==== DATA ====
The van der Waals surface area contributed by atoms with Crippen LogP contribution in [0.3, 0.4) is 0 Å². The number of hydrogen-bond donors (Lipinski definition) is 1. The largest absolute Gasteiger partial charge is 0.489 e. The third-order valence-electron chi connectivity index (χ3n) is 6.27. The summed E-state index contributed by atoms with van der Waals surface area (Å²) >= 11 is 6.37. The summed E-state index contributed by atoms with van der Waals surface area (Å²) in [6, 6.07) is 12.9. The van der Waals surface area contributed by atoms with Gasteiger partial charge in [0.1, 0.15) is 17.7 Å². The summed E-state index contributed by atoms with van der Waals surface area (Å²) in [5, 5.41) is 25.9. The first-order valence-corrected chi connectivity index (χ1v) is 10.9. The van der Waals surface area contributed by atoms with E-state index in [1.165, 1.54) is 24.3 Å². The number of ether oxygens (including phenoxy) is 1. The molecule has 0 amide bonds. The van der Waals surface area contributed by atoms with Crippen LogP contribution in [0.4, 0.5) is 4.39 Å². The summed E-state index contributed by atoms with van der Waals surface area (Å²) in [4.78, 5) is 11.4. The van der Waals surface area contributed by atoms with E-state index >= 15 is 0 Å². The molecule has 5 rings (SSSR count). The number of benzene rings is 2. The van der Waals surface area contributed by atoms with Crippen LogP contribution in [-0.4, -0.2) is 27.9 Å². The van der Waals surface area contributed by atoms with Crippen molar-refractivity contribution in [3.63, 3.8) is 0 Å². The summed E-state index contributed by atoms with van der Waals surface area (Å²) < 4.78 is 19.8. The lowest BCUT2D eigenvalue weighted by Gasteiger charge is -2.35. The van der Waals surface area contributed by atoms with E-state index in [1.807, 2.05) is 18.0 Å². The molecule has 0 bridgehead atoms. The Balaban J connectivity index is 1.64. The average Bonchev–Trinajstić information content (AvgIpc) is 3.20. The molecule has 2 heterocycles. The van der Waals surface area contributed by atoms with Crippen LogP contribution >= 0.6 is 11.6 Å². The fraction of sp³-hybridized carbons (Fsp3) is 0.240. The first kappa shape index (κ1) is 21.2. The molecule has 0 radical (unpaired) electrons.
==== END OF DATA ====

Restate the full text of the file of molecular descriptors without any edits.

The van der Waals surface area contributed by atoms with Crippen LogP contribution in [0.3, 0.4) is 0 Å². The number of hydrogen-bond donors (Lipinski definition) is 1. The largest absolute Gasteiger partial charge is 0.489 e. The third-order valence-electron chi connectivity index (χ3n) is 6.27. The summed E-state index contributed by atoms with van der Waals surface area (Å²) >= 11 is 6.37. The summed E-state index contributed by atoms with van der Waals surface area (Å²) in [6, 6.07) is 12.9. The van der Waals surface area contributed by atoms with Gasteiger partial charge in [0.1, 0.15) is 17.7 Å². The summed E-state index contributed by atoms with van der Waals surface area (Å²) in [5, 5.41) is 25.9. The first-order valence-corrected chi connectivity index (χ1v) is 10.9. The van der Waals surface area contributed by atoms with E-state index in [1.165, 1.54) is 24.3 Å². The number of ether oxygens (including phenoxy) is 1. The molecule has 0 amide bonds. The van der Waals surface area contributed by atoms with Crippen LogP contribution in [0.4, 0.5) is 4.39 Å². The summed E-state index contributed by atoms with van der Waals surface area (Å²) in [4.78, 5) is 11.4. The van der Waals surface area contributed by atoms with E-state index >= 15 is 0 Å². The molecule has 5 rings (SSSR count). The number of benzene rings is 2. The van der Waals surface area contributed by atoms with Crippen LogP contribution in [-0.4, -0.2) is 27.9 Å². The van der Waals surface area contributed by atoms with Crippen molar-refractivity contribution in [3.63, 3.8) is 0 Å². The summed E-state index contributed by atoms with van der Waals surface area (Å²) < 4.78 is 19.8. The lowest BCUT2D eigenvalue weighted by Gasteiger charge is -2.35. The van der Waals surface area contributed by atoms with E-state index in [1.807, 2.05) is 18.0 Å². The molecule has 0 bridgehead atoms. The Balaban J connectivity index is 1.64. The average Bonchev–Trinajstić information content (AvgIpc) is 3.20. The molecule has 2 heterocycles. The van der Waals surface area contributed by atoms with Crippen LogP contribution >= 0.6 is 11.6 Å². The fraction of sp³-hybridized carbons (Fsp3) is 0.240. The first kappa shape index (κ1) is 21.2. The molecule has 0 radical (unpaired) electrons.